Weak or absent government institutions in developing countries form the thread linking terrorism, refuges, AIDS, and global poverty’ (—). Fukuyama believes that once democracy is in place, a more stable country will follow: “A lot now rides on our ability not just to win wars but to help create self-sustaining democratic political institutions and robust market-oriented economies. However, it should be noted that regarding this argument, it is difficult to be certain if a weakened state actually poses a true threat, as well as the issue with who is responsible with making the decision of the level of posed threat (—). One of the biggest questions centered on liberal peace theory and international relations is the discussion of the legal rights of humanitarian intervention, specifically focused on moral authority and legal and political legitimacy.
In today’s global political climate, this question is particularly important in relation to when legalities of international society is state based security concerns, rather than focused on the individual in liberal peace theory (——-). Typically, non-Western states have opposed intervention, on the basis of being skeptical on the grounds of moral justification and the possibility of undermining the sovereign rights of individual states. Furthermore, the issue of a coercive, Western dominated international order is also a topic of issue among skeptics (—)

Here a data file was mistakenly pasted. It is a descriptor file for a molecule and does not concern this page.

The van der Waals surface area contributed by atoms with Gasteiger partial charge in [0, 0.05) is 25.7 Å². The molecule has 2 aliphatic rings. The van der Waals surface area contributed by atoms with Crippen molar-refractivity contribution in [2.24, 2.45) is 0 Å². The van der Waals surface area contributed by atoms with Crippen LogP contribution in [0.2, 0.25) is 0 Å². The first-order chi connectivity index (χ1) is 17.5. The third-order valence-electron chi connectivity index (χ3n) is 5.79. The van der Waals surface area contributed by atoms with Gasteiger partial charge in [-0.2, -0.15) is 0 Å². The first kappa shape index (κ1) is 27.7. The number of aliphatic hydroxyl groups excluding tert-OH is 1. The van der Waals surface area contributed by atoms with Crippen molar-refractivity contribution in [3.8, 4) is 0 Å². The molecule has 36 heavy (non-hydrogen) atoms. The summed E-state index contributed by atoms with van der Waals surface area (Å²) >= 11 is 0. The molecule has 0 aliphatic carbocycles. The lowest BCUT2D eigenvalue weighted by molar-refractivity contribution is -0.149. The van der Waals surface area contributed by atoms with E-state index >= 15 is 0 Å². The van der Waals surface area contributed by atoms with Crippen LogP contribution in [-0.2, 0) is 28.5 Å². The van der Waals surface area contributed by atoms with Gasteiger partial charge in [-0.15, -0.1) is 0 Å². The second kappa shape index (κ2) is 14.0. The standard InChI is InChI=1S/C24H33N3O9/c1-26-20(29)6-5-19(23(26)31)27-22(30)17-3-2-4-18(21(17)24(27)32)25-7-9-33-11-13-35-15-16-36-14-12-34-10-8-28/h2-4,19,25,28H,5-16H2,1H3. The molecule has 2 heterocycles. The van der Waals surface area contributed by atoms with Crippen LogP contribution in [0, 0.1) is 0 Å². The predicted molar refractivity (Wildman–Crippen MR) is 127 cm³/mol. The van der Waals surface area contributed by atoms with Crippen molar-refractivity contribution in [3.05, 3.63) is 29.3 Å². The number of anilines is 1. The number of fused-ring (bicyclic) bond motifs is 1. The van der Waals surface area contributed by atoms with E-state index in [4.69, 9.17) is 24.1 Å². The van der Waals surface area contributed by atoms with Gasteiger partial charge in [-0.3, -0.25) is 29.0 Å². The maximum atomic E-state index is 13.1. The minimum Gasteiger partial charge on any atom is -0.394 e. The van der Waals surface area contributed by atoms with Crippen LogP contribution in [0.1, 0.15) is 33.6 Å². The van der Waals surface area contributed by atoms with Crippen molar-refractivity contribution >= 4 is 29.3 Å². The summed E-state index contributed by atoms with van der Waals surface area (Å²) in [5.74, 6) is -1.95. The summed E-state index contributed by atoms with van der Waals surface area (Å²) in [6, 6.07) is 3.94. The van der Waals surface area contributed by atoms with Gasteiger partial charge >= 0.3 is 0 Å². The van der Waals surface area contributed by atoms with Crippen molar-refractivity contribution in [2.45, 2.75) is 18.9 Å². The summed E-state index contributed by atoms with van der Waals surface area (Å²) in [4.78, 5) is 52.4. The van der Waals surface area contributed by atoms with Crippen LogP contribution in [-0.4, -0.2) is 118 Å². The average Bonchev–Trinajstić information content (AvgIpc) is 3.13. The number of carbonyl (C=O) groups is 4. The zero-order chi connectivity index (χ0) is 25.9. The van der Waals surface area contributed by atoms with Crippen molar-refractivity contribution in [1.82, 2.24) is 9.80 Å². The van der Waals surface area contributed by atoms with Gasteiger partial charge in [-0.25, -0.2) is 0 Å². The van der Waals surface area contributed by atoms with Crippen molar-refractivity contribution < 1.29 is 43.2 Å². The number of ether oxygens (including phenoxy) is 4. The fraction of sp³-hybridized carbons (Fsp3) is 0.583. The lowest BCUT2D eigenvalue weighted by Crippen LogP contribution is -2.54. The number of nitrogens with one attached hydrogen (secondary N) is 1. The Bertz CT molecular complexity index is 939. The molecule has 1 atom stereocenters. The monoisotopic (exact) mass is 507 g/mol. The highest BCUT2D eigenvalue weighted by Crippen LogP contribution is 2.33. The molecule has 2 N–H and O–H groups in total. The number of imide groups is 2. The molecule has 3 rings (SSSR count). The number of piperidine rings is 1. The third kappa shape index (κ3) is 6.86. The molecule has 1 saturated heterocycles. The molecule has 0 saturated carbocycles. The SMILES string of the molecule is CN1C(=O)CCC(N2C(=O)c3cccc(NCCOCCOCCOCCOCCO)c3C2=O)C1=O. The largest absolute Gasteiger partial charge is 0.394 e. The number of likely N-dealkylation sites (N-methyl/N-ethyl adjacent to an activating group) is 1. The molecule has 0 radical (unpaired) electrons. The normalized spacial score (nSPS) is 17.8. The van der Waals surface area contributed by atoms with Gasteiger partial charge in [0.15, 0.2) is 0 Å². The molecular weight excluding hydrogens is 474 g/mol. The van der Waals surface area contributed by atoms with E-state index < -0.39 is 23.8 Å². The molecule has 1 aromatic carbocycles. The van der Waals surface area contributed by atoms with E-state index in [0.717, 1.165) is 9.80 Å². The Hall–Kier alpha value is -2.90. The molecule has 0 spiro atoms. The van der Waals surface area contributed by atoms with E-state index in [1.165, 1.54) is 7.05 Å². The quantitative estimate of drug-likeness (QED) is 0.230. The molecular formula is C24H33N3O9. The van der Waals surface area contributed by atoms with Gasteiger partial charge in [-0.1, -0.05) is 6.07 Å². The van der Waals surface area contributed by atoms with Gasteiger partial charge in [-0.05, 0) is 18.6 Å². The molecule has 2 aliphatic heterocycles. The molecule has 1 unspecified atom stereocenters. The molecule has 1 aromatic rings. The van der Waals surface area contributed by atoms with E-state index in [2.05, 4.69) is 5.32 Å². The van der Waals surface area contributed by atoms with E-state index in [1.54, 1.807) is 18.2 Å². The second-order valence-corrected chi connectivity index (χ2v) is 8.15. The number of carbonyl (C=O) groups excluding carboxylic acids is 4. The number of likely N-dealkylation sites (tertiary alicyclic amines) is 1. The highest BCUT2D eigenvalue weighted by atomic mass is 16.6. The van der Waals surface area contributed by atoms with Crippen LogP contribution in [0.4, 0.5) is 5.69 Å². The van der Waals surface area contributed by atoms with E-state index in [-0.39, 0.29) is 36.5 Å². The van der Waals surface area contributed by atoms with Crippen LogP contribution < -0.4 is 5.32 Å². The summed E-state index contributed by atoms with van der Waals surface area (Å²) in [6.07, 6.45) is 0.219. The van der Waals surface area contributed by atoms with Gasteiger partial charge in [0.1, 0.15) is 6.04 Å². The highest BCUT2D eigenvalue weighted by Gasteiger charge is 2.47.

In response to the demand for international consensus around the issues involved with humanitarian intervention, the International Commission on intervention and State Sovereignty was established (——). The Commission claimed that its purpose was to ‘build a broader understanding of the problem of reconciling intervention for human protection purposes and sovereignty,’ within the Commission was also the creation of the “responsibility to protect”(—).
The “Responsibility to Protect” has three main pillars: 1) states have the primary responsibility to protect their citizens from crimes against humanity, ethnic cleansing, genocide, and war crimes, 2) the international community has the responsibility to assist states in fulfilling their responsibility to protect citizens, and 3) the international community has the responsibility to react to human rights violations if states are unable or unwilling to fulfill their responsibility through political or economic sanctions, and use force as a last resort (—-40—-).